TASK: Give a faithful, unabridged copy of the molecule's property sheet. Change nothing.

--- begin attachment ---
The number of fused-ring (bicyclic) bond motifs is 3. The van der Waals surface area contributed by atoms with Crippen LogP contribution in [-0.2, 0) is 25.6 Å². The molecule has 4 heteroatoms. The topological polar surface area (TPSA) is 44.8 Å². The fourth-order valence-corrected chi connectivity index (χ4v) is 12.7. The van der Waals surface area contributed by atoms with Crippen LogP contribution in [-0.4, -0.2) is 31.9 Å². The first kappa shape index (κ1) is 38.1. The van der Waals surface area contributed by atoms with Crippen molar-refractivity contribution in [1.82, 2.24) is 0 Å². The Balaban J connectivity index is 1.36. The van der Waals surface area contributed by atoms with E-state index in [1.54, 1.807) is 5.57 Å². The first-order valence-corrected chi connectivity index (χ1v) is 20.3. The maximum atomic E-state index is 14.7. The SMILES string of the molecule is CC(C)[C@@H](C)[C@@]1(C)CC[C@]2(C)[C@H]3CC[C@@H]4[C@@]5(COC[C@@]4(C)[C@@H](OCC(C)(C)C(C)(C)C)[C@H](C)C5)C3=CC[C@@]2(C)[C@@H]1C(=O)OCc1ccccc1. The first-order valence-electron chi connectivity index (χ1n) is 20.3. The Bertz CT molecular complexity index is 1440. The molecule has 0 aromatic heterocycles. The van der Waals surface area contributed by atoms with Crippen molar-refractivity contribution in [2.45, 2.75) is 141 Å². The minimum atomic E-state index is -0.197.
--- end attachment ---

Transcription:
The number of fused-ring (bicyclic) bond motifs is 3. The van der Waals surface area contributed by atoms with Crippen LogP contribution in [-0.2, 0) is 25.6 Å². The molecule has 4 heteroatoms. The topological polar surface area (TPSA) is 44.8 Å². The fourth-order valence-corrected chi connectivity index (χ4v) is 12.7. The van der Waals surface area contributed by atoms with Crippen LogP contribution in [-0.4, -0.2) is 31.9 Å². The first kappa shape index (κ1) is 38.1. The van der Waals surface area contributed by atoms with Crippen molar-refractivity contribution in [1.82, 2.24) is 0 Å². The Balaban J connectivity index is 1.36. The van der Waals surface area contributed by atoms with E-state index in [1.54, 1.807) is 5.57 Å². The first-order valence-corrected chi connectivity index (χ1v) is 20.3. The maximum atomic E-state index is 14.7. The SMILES string of the molecule is CC(C)[C@@H](C)[C@@]1(C)CC[C@]2(C)[C@H]3CC[C@@H]4[C@@]5(COC[C@@]4(C)[C@@H](OCC(C)(C)C(C)(C)C)[C@H](C)C5)C3=CC[C@@]2(C)[C@@H]1C(=O)OCc1ccccc1. The first-order valence-electron chi connectivity index (χ1n) is 20.3. The Bertz CT molecular complexity index is 1440. The molecule has 0 aromatic heterocycles. The van der Waals surface area contributed by atoms with Crippen molar-refractivity contribution in [2.45, 2.75) is 141 Å². The minimum atomic E-state index is -0.197.